Animal care careers vary in their educational requirements and prospective salaries. Veterinarians and veterinary technicians/technologists perform the most direct care for animals, helping those that are sick or injured.
Many individuals wishing to embark on a career with animals become veterinarians, requiring four years of schooling beyond high school to earn a Doctor of Veterinary Medicine. Other career options, which require less schooling, include veterinary technician or technologist.
|Careers||Veterinarian||Veterinary Technician||Veterinary Technologist|
|Required Education||Bachelor's Degree, Doctor of Veterinary Medicine||Associate's Degree||Bachelor's Degree in Veterinary Technology|
|Other Requirements||North American Veterinary Licensing Exam||AVMA Exam||AVMA Exam|
|Projected Job Growth* (2018 - 2028)||18%||19%||19%|
|Median Annual Salary (2018)*||$93,830||$34,420||$34,420|
Source: *Bureau of Labor Statistics
Animal care jobs require a desire to research, help and care for pets and livestock. Careers include veterinarian, veterinary technician and technologist, and other animal care fields such as trainer, animal control officer, shelter worker and pet groomer.
Veterinarians are doctors who are trained to work with animals, or to conduct research on health issues pertaining to animals and humans. Most veterinarians run their own practices or work in a group private practice. The U.S. Bureau of Labor Statistics (BLS) reports that more than three quarters of private practice veterinarians work with household pets (www.bls.gov). Others mainly treat livestock, such as horses, pigs and cattle. Those not in private practice work for the U.S. government, zoos or marine centers, or teach at universities. Veterinarians can also become board-certified by the American Veterinary Medical Association (AVMA) in one of 40 specialties (www.avma.org).
Veterinarians care for and treat diseases and conditions in dogs, cats, birds, reptiles and other pets. Job duties include testing for diseases, vaccinating animals, dressing wounds, performing surgery, setting fractures and helping animals give birth. Vets who work with livestock drive from one location to another to visit the animals. They must deal with frightened or sick animals that may try to scratch, bite or kick them.
Requirements for a Veterinary Career
All practicing veterinarians need to have graduated with a Doctor of Veterinary Medicine degree from a 4-year accredited program at a college of veterinary medicine. Individuals with a college degree have the best chance for entrance to these highly selective programs. Pre-vet coursework includes life sciences and mathematics. After completing veterinary school, graduates must sit for the North American Veterinary Licensing Exam in order to work as a veterinarian.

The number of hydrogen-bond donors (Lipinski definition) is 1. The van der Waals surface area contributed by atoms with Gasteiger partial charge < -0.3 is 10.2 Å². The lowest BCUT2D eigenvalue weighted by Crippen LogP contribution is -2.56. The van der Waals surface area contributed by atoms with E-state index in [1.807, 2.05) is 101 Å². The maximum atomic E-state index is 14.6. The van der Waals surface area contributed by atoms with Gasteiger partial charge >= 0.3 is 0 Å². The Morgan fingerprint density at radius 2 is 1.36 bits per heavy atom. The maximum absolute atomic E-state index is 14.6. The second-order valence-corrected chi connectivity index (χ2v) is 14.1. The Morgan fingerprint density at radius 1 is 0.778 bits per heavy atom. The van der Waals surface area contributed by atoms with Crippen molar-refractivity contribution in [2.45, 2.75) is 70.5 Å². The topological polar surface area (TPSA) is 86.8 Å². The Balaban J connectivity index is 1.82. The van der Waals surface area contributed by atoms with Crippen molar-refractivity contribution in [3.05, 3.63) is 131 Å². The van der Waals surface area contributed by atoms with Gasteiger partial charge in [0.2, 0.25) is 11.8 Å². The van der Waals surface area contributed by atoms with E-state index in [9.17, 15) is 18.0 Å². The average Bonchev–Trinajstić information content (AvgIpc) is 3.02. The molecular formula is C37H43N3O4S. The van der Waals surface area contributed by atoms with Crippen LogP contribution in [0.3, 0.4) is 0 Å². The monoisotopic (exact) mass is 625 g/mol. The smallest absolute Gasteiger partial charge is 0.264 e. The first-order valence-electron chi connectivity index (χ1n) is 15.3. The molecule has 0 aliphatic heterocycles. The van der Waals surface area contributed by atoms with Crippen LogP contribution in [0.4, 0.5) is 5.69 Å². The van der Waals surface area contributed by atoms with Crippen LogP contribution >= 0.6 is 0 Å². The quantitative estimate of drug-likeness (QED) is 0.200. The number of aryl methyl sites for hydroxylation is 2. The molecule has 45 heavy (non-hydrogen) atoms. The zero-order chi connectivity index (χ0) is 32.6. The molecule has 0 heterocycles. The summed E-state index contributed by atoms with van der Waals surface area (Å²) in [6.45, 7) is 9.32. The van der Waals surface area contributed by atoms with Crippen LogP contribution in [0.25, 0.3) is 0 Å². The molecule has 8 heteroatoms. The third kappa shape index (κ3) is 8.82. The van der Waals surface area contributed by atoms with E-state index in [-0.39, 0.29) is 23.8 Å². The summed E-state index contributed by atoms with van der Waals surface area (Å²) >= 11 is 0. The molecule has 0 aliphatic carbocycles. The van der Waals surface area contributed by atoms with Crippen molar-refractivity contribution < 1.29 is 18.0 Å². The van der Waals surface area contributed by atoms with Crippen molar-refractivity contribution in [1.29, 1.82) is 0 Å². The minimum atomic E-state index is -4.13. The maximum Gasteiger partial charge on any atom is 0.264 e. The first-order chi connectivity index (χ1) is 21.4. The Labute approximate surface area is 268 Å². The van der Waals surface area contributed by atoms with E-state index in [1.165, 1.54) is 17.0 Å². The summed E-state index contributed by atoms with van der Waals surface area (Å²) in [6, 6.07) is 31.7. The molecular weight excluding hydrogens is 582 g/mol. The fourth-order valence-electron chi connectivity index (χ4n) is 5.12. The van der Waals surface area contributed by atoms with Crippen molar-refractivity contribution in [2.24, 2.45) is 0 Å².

In May 2018, the BLS reported that veterinarians in the 90th percentile or higher earned $162,450 or more per year, whereas the bottom 10th percentile earned $56,540 or less per year. The BLS projects a much faster employment growth in the veterinary field from 2018-2028.
Veterinary Technician or Technologist
Veterinary technicians and technologists work alongside veterinarians. Their jobs are akin to those of nurses, in that they perform many of the medical duties and animal care that the doctor directs. Although there is little difference between the tasks of technicians and technologists in a vet clinic, each job has distinct training requirements.
Job duties for veterinary technicians and technologists include performing medical tests, taking blood and tissue samples, assisting with dental care and developing x-rays. They often vaccinate or even euthanize animals. Additionally, they may interact with pet owners or train others working at the office. Individuals who work in animal hospitals are sometimes required to be on duty at night.
Veterinary technician programs last two years and award an associate degree, while veterinary technologist programs are four years long and culminate in a bachelor's degree in veterinary technology. Programs involve classroom work and experience with live animals. Both veterinary technicians and technologists must take the credentialing exam administered by the AVMA to become certified, licensed or registered, depending upon the requirements of their state.
In May 2018, the BLS reported that veterinary technologists and technicians in the 90th percentile or higher earned $50,010 or more per year, whereas the bottom 10th percentile earned $23,490 or less per year. The highest-paying industries for these professionals in 2018 were the federal executive branch, which offered salaries of more than $53,780 per year on average. Vet technicians and technologists can expect to see a job growth rate much faster than the national average through 2028.
Other Animal Care Career Options
Animal care careers outside veterinary medicine work with companion and wild animals, and may require specialized training in care techniques or a particular species. Other animal care careers include:
- Dog, horse or marine mammal trainer
- Animal control officer
- Shelter worker
- Pet groomer
Veterinarians and veterinary technicians and technologists must be compassionate problem solvers who love animals. They must be able to communicate well with animals and their owners. Educational requirements for these careers range from associate's degree through a Doctor of Veterinary Medicine. Expected job growth should be good for the next decade, making these careers excellent choices.